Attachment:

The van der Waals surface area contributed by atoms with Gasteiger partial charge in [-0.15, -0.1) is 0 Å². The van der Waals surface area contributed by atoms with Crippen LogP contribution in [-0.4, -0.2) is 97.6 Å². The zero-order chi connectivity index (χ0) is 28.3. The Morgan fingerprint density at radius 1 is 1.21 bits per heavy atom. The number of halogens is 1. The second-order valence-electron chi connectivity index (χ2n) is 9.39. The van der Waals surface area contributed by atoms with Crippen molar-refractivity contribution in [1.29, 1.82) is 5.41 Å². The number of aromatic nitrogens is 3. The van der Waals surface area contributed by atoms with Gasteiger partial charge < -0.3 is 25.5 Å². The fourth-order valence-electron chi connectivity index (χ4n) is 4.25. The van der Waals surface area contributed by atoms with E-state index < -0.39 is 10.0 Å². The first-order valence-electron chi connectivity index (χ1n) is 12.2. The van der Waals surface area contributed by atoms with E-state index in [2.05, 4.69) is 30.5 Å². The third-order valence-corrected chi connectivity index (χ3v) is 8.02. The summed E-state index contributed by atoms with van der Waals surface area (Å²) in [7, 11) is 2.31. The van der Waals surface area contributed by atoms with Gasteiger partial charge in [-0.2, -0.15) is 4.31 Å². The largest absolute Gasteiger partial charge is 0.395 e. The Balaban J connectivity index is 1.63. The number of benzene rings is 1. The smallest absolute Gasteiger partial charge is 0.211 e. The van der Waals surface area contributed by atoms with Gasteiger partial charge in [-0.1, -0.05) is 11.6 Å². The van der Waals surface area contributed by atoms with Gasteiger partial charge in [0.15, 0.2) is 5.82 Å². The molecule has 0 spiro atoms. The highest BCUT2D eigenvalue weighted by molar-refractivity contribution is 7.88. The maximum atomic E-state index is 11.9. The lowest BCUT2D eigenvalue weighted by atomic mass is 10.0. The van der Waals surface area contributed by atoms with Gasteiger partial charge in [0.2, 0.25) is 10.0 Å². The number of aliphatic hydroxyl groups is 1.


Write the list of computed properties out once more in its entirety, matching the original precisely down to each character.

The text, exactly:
The van der Waals surface area contributed by atoms with Gasteiger partial charge in [-0.15, -0.1) is 0 Å². The van der Waals surface area contributed by atoms with Crippen LogP contribution in [-0.4, -0.2) is 97.6 Å². The zero-order chi connectivity index (χ0) is 28.3. The Morgan fingerprint density at radius 1 is 1.21 bits per heavy atom. The number of halogens is 1. The second-order valence-electron chi connectivity index (χ2n) is 9.39. The van der Waals surface area contributed by atoms with Crippen molar-refractivity contribution in [1.29, 1.82) is 5.41 Å². The number of aromatic nitrogens is 3. The van der Waals surface area contributed by atoms with Gasteiger partial charge < -0.3 is 25.5 Å². The fourth-order valence-electron chi connectivity index (χ4n) is 4.25. The van der Waals surface area contributed by atoms with E-state index < -0.39 is 10.0 Å². The first-order valence-electron chi connectivity index (χ1n) is 12.2. The van der Waals surface area contributed by atoms with E-state index in [2.05, 4.69) is 30.5 Å². The third-order valence-corrected chi connectivity index (χ3v) is 8.02. The summed E-state index contributed by atoms with van der Waals surface area (Å²) in [7, 11) is 2.31. The van der Waals surface area contributed by atoms with Gasteiger partial charge in [-0.2, -0.15) is 4.31 Å². The largest absolute Gasteiger partial charge is 0.395 e. The Balaban J connectivity index is 1.63. The number of benzene rings is 1. The smallest absolute Gasteiger partial charge is 0.211 e. The van der Waals surface area contributed by atoms with Gasteiger partial charge in [-0.1, -0.05) is 11.6 Å². The van der Waals surface area contributed by atoms with Gasteiger partial charge in [0.15, 0.2) is 5.82 Å². The molecule has 0 spiro atoms. The highest BCUT2D eigenvalue weighted by molar-refractivity contribution is 7.88. The maximum atomic E-state index is 11.9. The lowest BCUT2D eigenvalue weighted by atomic mass is 10.0. The van der Waals surface area contributed by atoms with Gasteiger partial charge in [0.2, 0.25) is 10.0 Å². The number of aliphatic hydroxyl groups is 1.